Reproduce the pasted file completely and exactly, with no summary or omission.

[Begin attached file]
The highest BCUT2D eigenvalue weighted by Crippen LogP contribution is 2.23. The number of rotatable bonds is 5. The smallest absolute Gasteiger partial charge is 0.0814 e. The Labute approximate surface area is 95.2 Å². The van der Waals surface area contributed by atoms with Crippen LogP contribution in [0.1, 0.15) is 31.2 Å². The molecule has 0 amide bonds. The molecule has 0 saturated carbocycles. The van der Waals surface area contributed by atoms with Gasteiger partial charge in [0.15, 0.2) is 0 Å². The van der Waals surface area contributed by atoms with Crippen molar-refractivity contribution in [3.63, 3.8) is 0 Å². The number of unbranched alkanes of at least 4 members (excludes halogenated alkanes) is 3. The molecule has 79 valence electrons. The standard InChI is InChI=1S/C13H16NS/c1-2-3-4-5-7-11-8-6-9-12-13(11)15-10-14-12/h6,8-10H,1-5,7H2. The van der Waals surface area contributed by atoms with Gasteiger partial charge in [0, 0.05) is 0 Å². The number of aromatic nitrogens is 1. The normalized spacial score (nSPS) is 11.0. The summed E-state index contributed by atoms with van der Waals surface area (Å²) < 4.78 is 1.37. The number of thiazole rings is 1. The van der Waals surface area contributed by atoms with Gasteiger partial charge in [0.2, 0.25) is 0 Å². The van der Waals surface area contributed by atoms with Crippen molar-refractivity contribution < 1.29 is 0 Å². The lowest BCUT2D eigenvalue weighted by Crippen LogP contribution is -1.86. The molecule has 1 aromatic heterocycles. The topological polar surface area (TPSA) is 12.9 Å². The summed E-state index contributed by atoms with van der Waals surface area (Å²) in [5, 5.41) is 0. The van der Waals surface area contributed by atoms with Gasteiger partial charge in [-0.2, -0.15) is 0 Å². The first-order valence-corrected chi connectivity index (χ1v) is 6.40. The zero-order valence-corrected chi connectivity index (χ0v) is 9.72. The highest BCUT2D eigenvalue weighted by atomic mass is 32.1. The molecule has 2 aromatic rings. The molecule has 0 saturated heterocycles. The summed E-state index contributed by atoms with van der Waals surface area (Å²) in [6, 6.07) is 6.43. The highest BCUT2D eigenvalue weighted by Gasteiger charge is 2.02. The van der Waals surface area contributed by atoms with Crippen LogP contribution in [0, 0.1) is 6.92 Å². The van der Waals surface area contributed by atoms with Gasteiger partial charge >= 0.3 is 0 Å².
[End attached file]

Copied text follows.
The highest BCUT2D eigenvalue weighted by Crippen LogP contribution is 2.23. The number of rotatable bonds is 5. The smallest absolute Gasteiger partial charge is 0.0814 e. The Labute approximate surface area is 95.2 Å². The van der Waals surface area contributed by atoms with Crippen LogP contribution in [0.1, 0.15) is 31.2 Å². The molecule has 0 amide bonds. The molecule has 0 saturated carbocycles. The van der Waals surface area contributed by atoms with Gasteiger partial charge in [0.15, 0.2) is 0 Å². The van der Waals surface area contributed by atoms with Crippen molar-refractivity contribution in [3.63, 3.8) is 0 Å². The number of unbranched alkanes of at least 4 members (excludes halogenated alkanes) is 3. The molecule has 79 valence electrons. The standard InChI is InChI=1S/C13H16NS/c1-2-3-4-5-7-11-8-6-9-12-13(11)15-10-14-12/h6,8-10H,1-5,7H2. The van der Waals surface area contributed by atoms with Gasteiger partial charge in [0, 0.05) is 0 Å². The number of aromatic nitrogens is 1. The normalized spacial score (nSPS) is 11.0. The summed E-state index contributed by atoms with van der Waals surface area (Å²) < 4.78 is 1.37. The number of thiazole rings is 1. The van der Waals surface area contributed by atoms with Gasteiger partial charge in [0.2, 0.25) is 0 Å². The van der Waals surface area contributed by atoms with Crippen molar-refractivity contribution < 1.29 is 0 Å². The lowest BCUT2D eigenvalue weighted by Crippen LogP contribution is -1.86. The molecule has 1 aromatic heterocycles. The topological polar surface area (TPSA) is 12.9 Å². The summed E-state index contributed by atoms with van der Waals surface area (Å²) in [5, 5.41) is 0. The van der Waals surface area contributed by atoms with Gasteiger partial charge in [-0.2, -0.15) is 0 Å². The first-order valence-corrected chi connectivity index (χ1v) is 6.40. The zero-order valence-corrected chi connectivity index (χ0v) is 9.72. The highest BCUT2D eigenvalue weighted by atomic mass is 32.1. The molecule has 2 aromatic rings. The molecule has 0 saturated heterocycles. The summed E-state index contributed by atoms with van der Waals surface area (Å²) in [6, 6.07) is 6.43. The highest BCUT2D eigenvalue weighted by Gasteiger charge is 2.02. The van der Waals surface area contributed by atoms with Crippen LogP contribution in [0, 0.1) is 6.92 Å². The van der Waals surface area contributed by atoms with Gasteiger partial charge >= 0.3 is 0 Å².